NORTHAMPTON — Sixth graders at Westhampton Elementary School met ‘Mr. Gross Mouth’ recently.
They held the murky Jar of Tar, containing simulated residue from a smoker’s lung. And they learned that the same chemical mixture used as nail polish remover is just one of the 40 cancer-causing additives in cigarettes. Judith Bennett, a respiratory therapist at Cooley Dickinson Hospital, did whatever she could to leave a lasting impression with the students.
Bennett hopes that her combination of facts, real-world examples, and eye-opening teaching aids helped prevent at least one of the 800 students she has taught so far this school year from taking up smoking. Bennett is on the elementary school circuit, visiting classrooms, auditoriums and cafeterias throughout Hampshire and lower Franklin Counties. She is spreading the word to a vulnerable age group – research suggests children ages 10 to 12 are the most at risk of taking up smoking – that smoking is unsafe and, over time, can cause severe health problems and possibly death.
Bennett should know.
She sees the results of smoking firsthand as she takes care of Cooley Dickinson Hospital patients who suffer from smoking-related illnesses such as emphysema and chronic obstructive pulmonary disease. Lynn Sherry, Westhampton Elementary School nurse, says it’s Bennett’s on-the-job experience that sparks students’ attention.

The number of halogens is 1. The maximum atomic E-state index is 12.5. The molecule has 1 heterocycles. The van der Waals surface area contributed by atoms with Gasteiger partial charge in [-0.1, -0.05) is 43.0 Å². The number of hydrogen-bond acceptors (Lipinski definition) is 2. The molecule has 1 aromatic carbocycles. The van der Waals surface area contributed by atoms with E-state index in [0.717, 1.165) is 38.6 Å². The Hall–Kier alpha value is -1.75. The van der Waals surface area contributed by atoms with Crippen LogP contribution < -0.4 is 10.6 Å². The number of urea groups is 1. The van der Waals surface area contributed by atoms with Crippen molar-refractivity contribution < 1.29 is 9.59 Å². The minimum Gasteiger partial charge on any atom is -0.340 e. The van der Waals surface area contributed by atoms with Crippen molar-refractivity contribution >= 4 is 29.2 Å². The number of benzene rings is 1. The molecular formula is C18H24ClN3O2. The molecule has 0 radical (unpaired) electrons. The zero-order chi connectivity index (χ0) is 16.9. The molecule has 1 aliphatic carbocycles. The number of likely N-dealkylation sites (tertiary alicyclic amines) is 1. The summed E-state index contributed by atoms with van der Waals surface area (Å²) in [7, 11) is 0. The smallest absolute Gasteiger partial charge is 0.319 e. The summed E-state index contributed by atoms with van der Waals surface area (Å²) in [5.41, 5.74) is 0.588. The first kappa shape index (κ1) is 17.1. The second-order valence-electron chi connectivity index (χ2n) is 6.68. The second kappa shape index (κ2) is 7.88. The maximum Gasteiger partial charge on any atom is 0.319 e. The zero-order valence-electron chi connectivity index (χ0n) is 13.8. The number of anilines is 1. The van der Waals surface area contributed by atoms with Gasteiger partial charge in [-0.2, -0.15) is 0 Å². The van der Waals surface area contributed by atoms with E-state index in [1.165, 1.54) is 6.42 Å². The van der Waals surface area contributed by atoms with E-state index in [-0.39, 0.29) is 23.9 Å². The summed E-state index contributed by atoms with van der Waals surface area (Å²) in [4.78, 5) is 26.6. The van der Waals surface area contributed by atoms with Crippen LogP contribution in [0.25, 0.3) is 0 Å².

“You can throw a lot of facts at kids, but bringing in a guest speaker who can tell the students firsthand what it is like in an emergency room or in a hospital is very influential,” she said. “Judy explains what she sees as a respiratory therapist. This hits home, we hope.”
Bennett has visited Westhampton Elementary twice, the first time in 2003, when Cooley Dickinson was piloting the smoking prevention presentation. This school year, Sherry says, she was thrilled to take advantage of the program again. “It is extremely valuable to know that Cooley Dickinson, as our community hospital, is supporting health education in the schools,” she said.
|Research suggests children ages 10 to 12 are most at risk for taking up smoking.|
To date, Bennett said, the smoking-prevention program has been well-received. “In September, we distributed 26 letters to the 26 area elementary schools. Everyone has replied, and every school is scheduled through March of 2005.”
In addition to the 800 students who have heard the smoking prevention presentation, 47 teachers, 13 school nurses and seven principals have observed.
Word-of-mouth, too, helps fuel the popularity of this program. School nurse Barbara Midura from the William E. Norris School in Southampton praised the program during what they called tight budget times for their school. Leverett Elementary School fifth grade teacher Joan Godsey has taught for 20 years. She praised the presentation, noting that it was very age appropriate and came at the right time in the Leverett students’ education.